New SIM-swap hacks highlight carriers’ wobbly security
Several new studies have found that hackers can convince wireless carriers’ customer service agents to port legitimate phone numbers to bogus accounts — a practice that can then open that account up to fraud and theft.
Researchers at Princeton University called three of the four major carriers and tried to convince customer service representatives to move phone numbers to new SIM cards. Verizon, AT&T and T-Mobile each received ten calls from the researchers, who posed as customers.
Astoundingly, in all 30 cases the fake customers successfully convinced the carriers to move the numbers to new SIM cards.
When the carriers tried to authenticate the customers by texting personal identification numbers (PINs), the “customers” acted confused and said the wrong PIN numbers, because of course they had not received the texts. Then the carriers asked for other forms of authentication, like most recently called numbers and most recent payments. The researchers had done their homework and in most cases were able to answer these questions correctly.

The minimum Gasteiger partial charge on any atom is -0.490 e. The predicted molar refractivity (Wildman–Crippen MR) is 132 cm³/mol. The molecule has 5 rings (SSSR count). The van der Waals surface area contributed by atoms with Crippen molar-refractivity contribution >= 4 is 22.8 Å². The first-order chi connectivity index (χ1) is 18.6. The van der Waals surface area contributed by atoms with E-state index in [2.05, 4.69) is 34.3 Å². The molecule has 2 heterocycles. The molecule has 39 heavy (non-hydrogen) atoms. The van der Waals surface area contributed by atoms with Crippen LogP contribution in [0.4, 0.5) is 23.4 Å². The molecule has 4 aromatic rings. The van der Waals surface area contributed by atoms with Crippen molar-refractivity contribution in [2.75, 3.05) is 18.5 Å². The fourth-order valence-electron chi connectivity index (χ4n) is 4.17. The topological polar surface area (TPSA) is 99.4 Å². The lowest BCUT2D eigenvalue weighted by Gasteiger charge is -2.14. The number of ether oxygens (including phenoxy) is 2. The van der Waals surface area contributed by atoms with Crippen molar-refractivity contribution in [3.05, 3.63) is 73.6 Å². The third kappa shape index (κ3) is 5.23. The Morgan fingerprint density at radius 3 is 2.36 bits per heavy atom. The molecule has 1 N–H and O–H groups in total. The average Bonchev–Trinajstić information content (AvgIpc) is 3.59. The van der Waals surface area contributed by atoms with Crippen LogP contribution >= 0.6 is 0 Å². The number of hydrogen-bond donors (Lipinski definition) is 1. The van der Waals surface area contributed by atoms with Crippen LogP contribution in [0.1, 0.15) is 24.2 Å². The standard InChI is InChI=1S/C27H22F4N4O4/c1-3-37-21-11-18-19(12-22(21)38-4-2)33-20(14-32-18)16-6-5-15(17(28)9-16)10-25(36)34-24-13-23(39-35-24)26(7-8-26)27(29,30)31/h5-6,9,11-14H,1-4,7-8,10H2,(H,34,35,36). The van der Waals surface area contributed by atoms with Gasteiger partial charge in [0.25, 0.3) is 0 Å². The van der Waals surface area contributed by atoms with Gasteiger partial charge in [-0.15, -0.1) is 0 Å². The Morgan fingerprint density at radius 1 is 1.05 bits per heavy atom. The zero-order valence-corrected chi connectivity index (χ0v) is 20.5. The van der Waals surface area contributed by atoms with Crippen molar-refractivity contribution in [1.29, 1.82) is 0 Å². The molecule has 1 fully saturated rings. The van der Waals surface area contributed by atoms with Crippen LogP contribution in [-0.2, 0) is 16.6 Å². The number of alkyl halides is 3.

How can researchers (and hackers) get access to a victim’s call history and payment history? By manipulating it. They can text multiple people fake offers that seem too good to refuse, until one person calls back. Now they have a recently called number. If the call happens to be from a prepaid account, the hacker has hit the jackpot because they can go to a convenience store, buy a refill card for a few dollars and then use it to refill that victim’s account. Now the hacker has payment history. The next step is to call the carrier and request a SIM swap.
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